15:8 For I tell you that Christ has become a servant of the circumcised 1 on behalf of God’s truth to confirm the promises made to the fathers, 2 15:9 and thus the Gentiles glorify God for his mercy. 3 As it is written, “Because of this I will confess you among the Gentiles, and I will sing praises to your name.” 4 15:10 And again it says: “Rejoice, O Gentiles, with his people.” 5 15:11 And again, “Praise the Lord all you Gentiles, and let all the peoples praise him.” 6 15:12 And again Isaiah says, “The root of Jesse will come, and the one who rises to rule over the Gentiles, in him will the Gentiles hope.” 7 15:13 Now may the God of hope fill you with all joy and peace as you believe in him, 8 so that you may abound in hope by the power of the Holy Spirit.
15:14 But I myself am fully convinced about you, my brothers and sisters, 9 that you yourselves are full of goodness, filled with all knowledge, and able to instruct one another. 15:15 But I have written more boldly to you on some points so as to remind you, because of the grace given to me by God 15:16 to be a minister of Christ Jesus to the Gentiles. I serve 10 the gospel of God 11 like a priest, so that the Gentiles may become an acceptable offering, 12 sanctified by the Holy Spirit.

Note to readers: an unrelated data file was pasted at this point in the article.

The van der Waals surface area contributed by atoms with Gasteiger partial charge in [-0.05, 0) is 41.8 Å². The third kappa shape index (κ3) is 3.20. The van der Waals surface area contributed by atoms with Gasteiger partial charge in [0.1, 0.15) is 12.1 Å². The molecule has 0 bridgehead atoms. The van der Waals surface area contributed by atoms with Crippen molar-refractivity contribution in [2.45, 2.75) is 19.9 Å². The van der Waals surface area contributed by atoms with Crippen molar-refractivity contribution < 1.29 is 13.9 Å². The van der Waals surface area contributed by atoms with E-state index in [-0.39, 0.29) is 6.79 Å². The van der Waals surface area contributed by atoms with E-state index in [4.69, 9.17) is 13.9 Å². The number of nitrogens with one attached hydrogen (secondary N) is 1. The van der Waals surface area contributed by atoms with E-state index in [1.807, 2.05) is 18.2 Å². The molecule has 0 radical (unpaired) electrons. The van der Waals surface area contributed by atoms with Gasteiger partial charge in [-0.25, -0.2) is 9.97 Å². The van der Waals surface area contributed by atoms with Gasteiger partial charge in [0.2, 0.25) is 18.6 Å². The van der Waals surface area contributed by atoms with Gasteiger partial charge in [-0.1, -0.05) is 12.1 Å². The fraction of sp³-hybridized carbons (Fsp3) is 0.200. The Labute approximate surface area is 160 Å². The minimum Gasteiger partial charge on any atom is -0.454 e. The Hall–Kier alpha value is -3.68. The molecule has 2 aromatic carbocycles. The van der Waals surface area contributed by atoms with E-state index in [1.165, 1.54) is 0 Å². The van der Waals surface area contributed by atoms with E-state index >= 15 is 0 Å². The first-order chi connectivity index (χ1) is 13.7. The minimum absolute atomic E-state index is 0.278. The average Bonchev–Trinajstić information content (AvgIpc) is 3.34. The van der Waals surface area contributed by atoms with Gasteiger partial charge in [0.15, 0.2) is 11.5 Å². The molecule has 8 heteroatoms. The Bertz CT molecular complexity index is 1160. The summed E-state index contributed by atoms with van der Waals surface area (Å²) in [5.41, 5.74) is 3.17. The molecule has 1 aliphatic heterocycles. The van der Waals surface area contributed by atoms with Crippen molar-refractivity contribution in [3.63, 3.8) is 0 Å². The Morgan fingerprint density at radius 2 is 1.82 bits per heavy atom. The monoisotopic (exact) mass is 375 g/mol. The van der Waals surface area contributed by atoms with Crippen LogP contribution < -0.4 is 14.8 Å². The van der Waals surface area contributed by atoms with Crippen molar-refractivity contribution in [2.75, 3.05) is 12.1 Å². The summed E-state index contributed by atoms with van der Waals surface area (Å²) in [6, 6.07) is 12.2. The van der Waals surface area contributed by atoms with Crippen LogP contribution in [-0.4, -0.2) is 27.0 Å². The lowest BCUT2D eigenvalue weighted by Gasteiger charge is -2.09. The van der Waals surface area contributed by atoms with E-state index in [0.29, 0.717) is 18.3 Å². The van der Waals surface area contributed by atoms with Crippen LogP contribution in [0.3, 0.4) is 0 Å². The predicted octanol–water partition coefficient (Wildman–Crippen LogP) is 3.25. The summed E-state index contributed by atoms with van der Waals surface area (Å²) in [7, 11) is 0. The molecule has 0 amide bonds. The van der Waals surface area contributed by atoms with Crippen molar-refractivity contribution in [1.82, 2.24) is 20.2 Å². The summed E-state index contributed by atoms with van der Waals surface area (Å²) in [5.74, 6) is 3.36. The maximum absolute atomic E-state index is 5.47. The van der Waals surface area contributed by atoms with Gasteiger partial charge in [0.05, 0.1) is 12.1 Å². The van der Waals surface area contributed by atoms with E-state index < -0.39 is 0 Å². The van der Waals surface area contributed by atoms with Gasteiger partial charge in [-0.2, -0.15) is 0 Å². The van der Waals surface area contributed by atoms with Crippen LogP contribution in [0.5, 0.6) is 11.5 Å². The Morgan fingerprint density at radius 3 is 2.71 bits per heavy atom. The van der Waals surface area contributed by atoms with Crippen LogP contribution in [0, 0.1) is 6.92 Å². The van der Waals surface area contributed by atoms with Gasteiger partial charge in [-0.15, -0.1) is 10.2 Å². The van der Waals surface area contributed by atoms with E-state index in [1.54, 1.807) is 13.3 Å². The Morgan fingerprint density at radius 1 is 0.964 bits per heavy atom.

1 tn Grk “of the circumcision”; that is, the Jews.
2 tn Or “to the patriarchs.”
3 tn There are two major syntactical alternatives which are both awkward: (1) One could make “glorify” dependent on “Christ has become a minister” and coordinate with “to confirm” and the result would be rendered “Christ has become a minister of circumcision to confirm the promises…and so that the Gentiles might glorify God.” (2) One could make “glorify” dependent on “I tell you” and coordinate with “Christ has become a minister” and the result would be rendered “I tell you that Christ has become a minister of circumcision…and that the Gentiles glorify God.” The second rendering is preferred.
10 tn Grk “serving.” This is a continuation of the previous sentence in the Greek text, but in keeping with contemporary English style, a new sentence was started here in the translation.
11 tn The genitive in the phrase τὸ εὐαγγέλιον τοῦ θεοῦ (to euangelion tou qeou, “the gospel of God”) could be translated as either a subjective genitive (“the gospel which God brings”) or an objective genitive (“the gospel about God”). Either is grammatically possible. This is possibly an instance of a plenary genitive (see ExSyn 119-21; M. Zerwick, Biblical Greek, §§36-39). If so, an interplay between the two concepts is intended: The gospel which God brings is in fact the gospel about himself.
12 tn Grk “so that the offering of the Gentiles may become acceptable.” This could be understood to refer to an offering belonging to the Gentiles (a possessive genitive) or made by the Gentiles (subjective genitive), but more likely the phrase should be understood as an appositive genitive, with the Gentiles themselves consisting of the offering (so J. D. G. Dunn, Romans [WBC 38], 2:860). The latter view is reflected in the translation “so that the Gentiles may become an acceptable offering.”